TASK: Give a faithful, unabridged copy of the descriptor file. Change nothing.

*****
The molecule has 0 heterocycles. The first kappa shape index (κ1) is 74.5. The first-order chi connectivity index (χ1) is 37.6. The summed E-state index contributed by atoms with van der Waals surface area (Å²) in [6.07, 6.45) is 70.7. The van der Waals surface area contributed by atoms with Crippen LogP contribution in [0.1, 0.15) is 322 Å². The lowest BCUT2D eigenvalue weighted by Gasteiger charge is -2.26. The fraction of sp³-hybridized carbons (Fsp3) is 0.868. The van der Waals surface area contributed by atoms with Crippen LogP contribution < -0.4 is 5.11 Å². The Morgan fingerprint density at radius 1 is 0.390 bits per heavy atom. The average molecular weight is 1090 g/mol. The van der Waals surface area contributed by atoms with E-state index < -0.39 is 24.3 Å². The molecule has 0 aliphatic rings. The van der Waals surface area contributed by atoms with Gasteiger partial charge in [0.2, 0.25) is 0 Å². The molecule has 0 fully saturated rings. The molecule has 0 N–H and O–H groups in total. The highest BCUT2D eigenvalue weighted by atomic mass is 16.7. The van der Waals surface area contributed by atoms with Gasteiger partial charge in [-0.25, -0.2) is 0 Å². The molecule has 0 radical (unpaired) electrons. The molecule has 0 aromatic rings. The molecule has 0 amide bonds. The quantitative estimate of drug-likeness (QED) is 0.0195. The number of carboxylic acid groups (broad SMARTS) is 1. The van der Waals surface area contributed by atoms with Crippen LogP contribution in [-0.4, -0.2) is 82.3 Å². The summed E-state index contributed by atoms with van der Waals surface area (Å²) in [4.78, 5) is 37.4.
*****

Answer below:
The molecule has 0 heterocycles. The first kappa shape index (κ1) is 74.5. The first-order chi connectivity index (χ1) is 37.6. The summed E-state index contributed by atoms with van der Waals surface area (Å²) in [6.07, 6.45) is 70.7. The van der Waals surface area contributed by atoms with Crippen LogP contribution in [0.1, 0.15) is 322 Å². The lowest BCUT2D eigenvalue weighted by Gasteiger charge is -2.26. The fraction of sp³-hybridized carbons (Fsp3) is 0.868. The van der Waals surface area contributed by atoms with Crippen LogP contribution < -0.4 is 5.11 Å². The Morgan fingerprint density at radius 1 is 0.390 bits per heavy atom. The average molecular weight is 1090 g/mol. The van der Waals surface area contributed by atoms with E-state index < -0.39 is 24.3 Å². The molecule has 0 aliphatic rings. The van der Waals surface area contributed by atoms with Gasteiger partial charge in [0.2, 0.25) is 0 Å². The molecule has 0 fully saturated rings. The molecule has 0 N–H and O–H groups in total. The highest BCUT2D eigenvalue weighted by atomic mass is 16.7. The van der Waals surface area contributed by atoms with Gasteiger partial charge in [-0.25, -0.2) is 0 Å². The molecule has 0 radical (unpaired) electrons. The molecule has 0 aromatic rings. The molecule has 0 amide bonds. The quantitative estimate of drug-likeness (QED) is 0.0195. The number of carboxylic acid groups (broad SMARTS) is 1. The van der Waals surface area contributed by atoms with Crippen LogP contribution in [-0.4, -0.2) is 82.3 Å². The summed E-state index contributed by atoms with van der Waals surface area (Å²) in [4.78, 5) is 37.4.